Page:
I don't agree that grep and map should be avoided. In a Unix environment grep is a tried, tested, and well known tool. Grep in Perl is essentially the same thing. Map is a gloried foreach loop simplified to assign a list to an lvalue returned from the associated code block. In fact, the word "map" is straight out of beginning algebra where we talk about functions mapping inputs to outputs.

      Which brings me to the root of this thread-- and the fact that I agree and disagree with davorg. I agree that he might refactor (and comment briefly) this routine. And I agree that map is the way to go. But why not take the code block out from inside the loops and make this an actual sub? Then we can give the block of code a name that offers a clue as to its function (alleviating some of the need for comments along those lines), and we can access the code from outside our map statement if we want/need to. And we can still call it from a map at that point:
      my @files = map {func($_)} @in; sub func{ ... } #or if we really hate the idea of a whole sub for this #function that keeps the block hanging around when it's #finished being useful my $func = sub { ... } my @files = map {$func->($_)} @in;

      Which keeps our map from getting obfuscated due to the length of the block it surrounds-- and probably the first example I give makes it easier to introduce newer programmers to this powerful feature of Perl. It makes it very plain that what's going on here is that a list of inputs is being passed into func and mapped onto a list of outputs.

      Using a sub we can throw this function after our main block and keep its internals out of sight and out of mind when we are reading the rest of the enclosing block. That way we don't obscure that layer of code with details about how we transformed the lines of the wc output into data for our program. Much more readable, imho.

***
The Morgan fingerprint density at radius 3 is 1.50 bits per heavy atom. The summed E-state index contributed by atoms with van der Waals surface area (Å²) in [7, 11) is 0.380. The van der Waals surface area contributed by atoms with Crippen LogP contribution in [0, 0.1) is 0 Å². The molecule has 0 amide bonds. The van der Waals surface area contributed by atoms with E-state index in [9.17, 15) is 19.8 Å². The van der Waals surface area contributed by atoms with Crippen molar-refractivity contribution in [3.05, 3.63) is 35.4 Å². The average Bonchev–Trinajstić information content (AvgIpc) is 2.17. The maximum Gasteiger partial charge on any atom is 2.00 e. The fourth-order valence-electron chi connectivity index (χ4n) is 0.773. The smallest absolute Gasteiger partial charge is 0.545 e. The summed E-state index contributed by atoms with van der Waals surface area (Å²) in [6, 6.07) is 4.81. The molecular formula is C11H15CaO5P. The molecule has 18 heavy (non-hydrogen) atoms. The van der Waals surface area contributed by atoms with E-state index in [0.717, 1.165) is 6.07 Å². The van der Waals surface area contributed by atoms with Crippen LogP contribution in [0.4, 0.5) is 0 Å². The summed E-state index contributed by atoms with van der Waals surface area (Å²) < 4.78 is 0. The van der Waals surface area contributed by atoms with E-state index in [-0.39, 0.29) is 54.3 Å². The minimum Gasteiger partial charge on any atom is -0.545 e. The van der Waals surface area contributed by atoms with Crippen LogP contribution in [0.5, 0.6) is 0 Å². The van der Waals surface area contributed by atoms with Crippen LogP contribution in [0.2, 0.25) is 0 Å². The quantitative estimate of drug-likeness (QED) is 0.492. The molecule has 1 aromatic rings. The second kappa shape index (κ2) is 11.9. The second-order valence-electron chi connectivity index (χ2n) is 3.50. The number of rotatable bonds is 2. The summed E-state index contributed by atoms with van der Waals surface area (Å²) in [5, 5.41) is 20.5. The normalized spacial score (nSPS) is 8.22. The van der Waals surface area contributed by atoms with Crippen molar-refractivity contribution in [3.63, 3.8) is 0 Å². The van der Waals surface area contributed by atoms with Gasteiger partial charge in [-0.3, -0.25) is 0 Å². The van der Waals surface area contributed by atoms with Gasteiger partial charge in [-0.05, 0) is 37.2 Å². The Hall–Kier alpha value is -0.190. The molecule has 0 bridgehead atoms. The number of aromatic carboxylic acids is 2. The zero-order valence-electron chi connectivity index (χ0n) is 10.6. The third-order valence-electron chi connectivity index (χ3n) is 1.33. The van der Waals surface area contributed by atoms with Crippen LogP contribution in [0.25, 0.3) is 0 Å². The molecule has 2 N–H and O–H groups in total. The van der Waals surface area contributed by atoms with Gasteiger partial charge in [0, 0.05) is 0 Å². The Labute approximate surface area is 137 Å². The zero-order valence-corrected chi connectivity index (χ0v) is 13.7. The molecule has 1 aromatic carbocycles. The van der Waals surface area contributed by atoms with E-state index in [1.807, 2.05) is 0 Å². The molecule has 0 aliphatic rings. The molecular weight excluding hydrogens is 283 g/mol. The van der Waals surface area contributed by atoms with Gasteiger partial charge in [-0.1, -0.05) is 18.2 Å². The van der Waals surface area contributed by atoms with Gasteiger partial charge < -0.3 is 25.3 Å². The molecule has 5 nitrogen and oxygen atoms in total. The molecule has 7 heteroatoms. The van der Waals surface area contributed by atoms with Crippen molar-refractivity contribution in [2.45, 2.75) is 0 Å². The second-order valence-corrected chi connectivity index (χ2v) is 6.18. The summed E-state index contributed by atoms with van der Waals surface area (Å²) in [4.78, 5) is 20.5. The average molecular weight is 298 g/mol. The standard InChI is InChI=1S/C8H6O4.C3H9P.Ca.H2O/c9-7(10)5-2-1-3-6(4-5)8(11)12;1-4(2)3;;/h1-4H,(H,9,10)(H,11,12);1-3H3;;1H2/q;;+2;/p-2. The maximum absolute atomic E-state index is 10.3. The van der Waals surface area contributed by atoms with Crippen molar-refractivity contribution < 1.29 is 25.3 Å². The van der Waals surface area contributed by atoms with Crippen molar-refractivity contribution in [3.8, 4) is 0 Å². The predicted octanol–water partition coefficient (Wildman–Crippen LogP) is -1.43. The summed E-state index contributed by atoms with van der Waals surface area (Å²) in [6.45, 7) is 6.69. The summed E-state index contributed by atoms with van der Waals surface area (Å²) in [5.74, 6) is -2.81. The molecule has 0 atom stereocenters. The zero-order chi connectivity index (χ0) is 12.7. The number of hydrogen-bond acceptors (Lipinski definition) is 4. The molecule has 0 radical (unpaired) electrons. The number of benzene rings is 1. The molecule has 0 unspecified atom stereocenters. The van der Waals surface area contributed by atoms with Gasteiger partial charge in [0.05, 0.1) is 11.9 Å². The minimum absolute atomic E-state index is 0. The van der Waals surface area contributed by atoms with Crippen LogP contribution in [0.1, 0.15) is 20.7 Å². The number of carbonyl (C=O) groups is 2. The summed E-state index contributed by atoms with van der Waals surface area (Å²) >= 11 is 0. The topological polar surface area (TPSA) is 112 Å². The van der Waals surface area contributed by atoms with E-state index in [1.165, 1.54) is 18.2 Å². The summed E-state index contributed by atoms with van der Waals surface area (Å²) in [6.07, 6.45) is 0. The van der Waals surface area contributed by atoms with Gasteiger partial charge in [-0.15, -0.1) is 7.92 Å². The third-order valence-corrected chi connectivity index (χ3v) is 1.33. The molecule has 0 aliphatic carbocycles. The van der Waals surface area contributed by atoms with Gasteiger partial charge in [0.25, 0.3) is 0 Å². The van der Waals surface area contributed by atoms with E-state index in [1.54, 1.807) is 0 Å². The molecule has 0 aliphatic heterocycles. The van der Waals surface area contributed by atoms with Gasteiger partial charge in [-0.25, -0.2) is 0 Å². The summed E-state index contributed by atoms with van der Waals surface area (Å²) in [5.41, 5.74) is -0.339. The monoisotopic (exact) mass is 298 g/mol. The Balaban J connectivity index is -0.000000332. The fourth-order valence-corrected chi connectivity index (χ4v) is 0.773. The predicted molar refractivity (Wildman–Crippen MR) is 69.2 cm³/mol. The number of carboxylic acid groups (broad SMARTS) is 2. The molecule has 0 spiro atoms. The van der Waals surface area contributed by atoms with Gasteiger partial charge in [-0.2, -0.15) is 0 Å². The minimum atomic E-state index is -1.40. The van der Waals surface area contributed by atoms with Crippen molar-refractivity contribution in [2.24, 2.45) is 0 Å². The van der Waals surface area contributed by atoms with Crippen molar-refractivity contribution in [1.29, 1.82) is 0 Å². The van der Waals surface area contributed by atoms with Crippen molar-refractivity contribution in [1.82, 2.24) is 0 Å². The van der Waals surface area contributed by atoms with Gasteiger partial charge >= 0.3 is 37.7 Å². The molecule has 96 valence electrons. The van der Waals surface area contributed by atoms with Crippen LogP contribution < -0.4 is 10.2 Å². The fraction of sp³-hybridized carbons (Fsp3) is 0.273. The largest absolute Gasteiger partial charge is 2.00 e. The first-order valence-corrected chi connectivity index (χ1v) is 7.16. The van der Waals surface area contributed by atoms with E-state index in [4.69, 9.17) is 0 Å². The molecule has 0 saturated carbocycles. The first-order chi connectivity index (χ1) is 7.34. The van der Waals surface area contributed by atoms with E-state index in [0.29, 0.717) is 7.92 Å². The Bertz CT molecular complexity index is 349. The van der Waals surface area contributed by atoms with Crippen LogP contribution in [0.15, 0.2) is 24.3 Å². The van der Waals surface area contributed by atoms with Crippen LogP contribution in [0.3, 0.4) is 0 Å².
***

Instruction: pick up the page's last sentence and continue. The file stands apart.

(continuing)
Re: Do as I say. Not as I do
by VSarkiss (Monsignor) on Dec 17, 2001 at 21:02 UTC

    Hmm. Not sure I agree the second one is clearer than the first. A multi-line map can be hard to follow, and it's not clear to me that "Creating a new array has got to be better than mysteriously transforming one."

    To a great extent, understandability is in the eye of the beholder. Nonetheless, I think a couple of very minor changes or additions to your first code would have made your intent clearer, more so than using map to cons up a new array. Here's what I'd suggest:

    1. Add a comment just above the loop saying # Modify input array in-place.
      Now your intent is very clear.
    2. Name the array element instead of using $_. I personally love and use $_ a lot, but if I have to refer to it explicitly, I stop and ask whether a named variable would be better. In this case, I don't know what's in @in, so I'd have to settle for $elem, $node, or something.
    3. A very minor point, but I really dislike leaning-toothpick regular expressions. I'd change the second split to use delimiters other than /.
    Otherwise, I think it's very clear what the first loop is doing. Here's my take on it:
    # Modify the input array in-place foreach my $elem (@in) { my ($count, $file) = split /\s+/, $elem; $file =~ s/^$in_prefix//; my ($campaign, $month, $fname) = split |/|, $file; $elem = { campaign => $campaign, month => $month, file => $fname, count => $count, sort => "$campaign:$month:$file" }; }

    Update:
    Changed split to split $elem, not $_. Thanks, runrig! (But let the goof caught by Hofmator stand. ;-)
    Fixed split again. This is not my day....